WASHINGTON — Maryland men's basketball guard Kevin Huerter viewed this weekend's Big Ten tournament as the "best of both worlds."

The Terps would compete away from College Park, where they won 11 of 13 games this season, while playing in front of what he expected would feel like a home crowd at the Verizon Center. Earlier in the year, they beat Georgetown in the same arena.

Huerter's proposition seemed to materialize early in the second half of Friday's quarterfinal against Northwestern. The Maryland faithful's noise level ranged from loud to raucous as the team opened the period on an 8-0 run, taking a seven-point lead into under-16 media timeout. Fans erupted when ESPN personality Scott Van Pelt, a former university attendee, appeared on the jumbotron.

But from there, the Maryland-heavy crowd had little to cheer for as Northwestern managed a 17-2 stretch to change the game's complexion in the Terps' 72-64 defeat, the program's first conference tournament quarterfinal exit since joining the Big Ten in 2014.

"The crowd really came out and gave us all they had," guard Anthony Cowan said. "We just couldn't give it back to them."

The No. 3-seed Terps returned from the opening second-half media timeout and scored two points over the next nine minutes. Their 10-point lead transformed to an eight-point deficit. The hole proved insurmountable, even for a starting backcourt that combined to score 52 points.

Guard Melo Trimble posted a game-high 20 points, and his layup with less than six minutes left cut Northwestern's deficit to three. But the Terps endured another two-minute drought, allowing the Wildcats extended their lead to nine. The Terps never came closer than seven.

Guard Bryant McIntosh and forward Scottie Lindsey combined to score 33 points as Northwestern shot 55 percent from the field and 47 percent from three. Maryland, meanwhile, made more than half of their first-half looks before shooting 41.7 percent after the break. The Terps also missed seven of 12 second-half free throws.

"They just started hitting shots," Huerter said. "Sometimes it just comes down to that."

As McIntosh held the ball during Northwestern's final possession, the small contingent of Wildcats fans cheered while Maryland fans trudged toward the exits. The Terps players trotted to the bench as the final buzzer sounded and bowed their heads in the locker room after the game. Their trip to the nation's capital was short-lived.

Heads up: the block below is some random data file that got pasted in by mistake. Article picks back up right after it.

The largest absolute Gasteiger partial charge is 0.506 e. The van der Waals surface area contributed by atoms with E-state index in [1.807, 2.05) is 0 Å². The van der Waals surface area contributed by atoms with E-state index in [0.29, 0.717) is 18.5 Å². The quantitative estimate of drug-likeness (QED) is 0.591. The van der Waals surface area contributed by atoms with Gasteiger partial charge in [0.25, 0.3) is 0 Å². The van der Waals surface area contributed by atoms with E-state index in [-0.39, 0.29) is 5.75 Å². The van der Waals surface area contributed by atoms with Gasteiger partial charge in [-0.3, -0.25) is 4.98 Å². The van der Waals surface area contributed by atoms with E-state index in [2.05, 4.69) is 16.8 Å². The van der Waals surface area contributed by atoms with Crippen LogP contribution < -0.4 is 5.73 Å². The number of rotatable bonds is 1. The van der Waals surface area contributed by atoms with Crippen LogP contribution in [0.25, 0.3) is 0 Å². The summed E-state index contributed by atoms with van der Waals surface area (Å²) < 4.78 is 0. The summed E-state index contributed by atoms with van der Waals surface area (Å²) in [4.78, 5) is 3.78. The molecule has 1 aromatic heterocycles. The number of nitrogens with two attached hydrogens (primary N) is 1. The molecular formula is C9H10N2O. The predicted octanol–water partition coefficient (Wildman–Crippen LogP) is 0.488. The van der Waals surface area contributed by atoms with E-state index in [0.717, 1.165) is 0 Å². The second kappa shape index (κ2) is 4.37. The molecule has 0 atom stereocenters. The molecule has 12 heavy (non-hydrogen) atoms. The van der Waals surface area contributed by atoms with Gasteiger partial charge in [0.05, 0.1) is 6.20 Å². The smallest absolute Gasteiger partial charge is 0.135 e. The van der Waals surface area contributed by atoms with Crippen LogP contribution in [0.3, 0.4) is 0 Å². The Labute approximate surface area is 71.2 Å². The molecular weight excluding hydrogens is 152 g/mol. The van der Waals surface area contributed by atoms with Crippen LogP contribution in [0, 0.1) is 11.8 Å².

The expressions contrasted Maryland's early exuberance, which coach Mark Turgeon emphasized after their three-game losing streak last month. They focused on defense during the past week's five-day layoff and excelled on that end to open the game, forcing three Northwestern turnovers before the first media timeout to take a five-point advantage.

But as Northwestern took care of the ball, it grabbed the lead. With Lindsey leading the surge — he missed Maryland's regular-season win with mononucleosis — the Wildcats managed a 20-4 run for a 10-point lead midway through the half. Turgeon called a timeout.

The Terps responded out of the break with seven straight points on scores from Trimble, Huerter and Cowan. Their production proved vital to Maryland's offensive success, as the starting backcourt combined to score 28 of its 34 first-half points. Huerter led all scorers with 12 at the break.

The Terps appeared in control early in the second half, too. The defense held the Wildcats scoreless for more than four minutes, while the offense received production from four players.

But then came another skid, one Maryland couldn't recover from in its postseason defeat.

"We just didn't play with the toughness we needed to play with," Turgeon said. "We didn't play very smart."

CORRECTION: Due to a reporting error, a previous version of this story said Maryland held a double-digit lead at the under-16 media timeout of the second half. The Terps were up by seven at that point. The story has been updated to reflect this correction.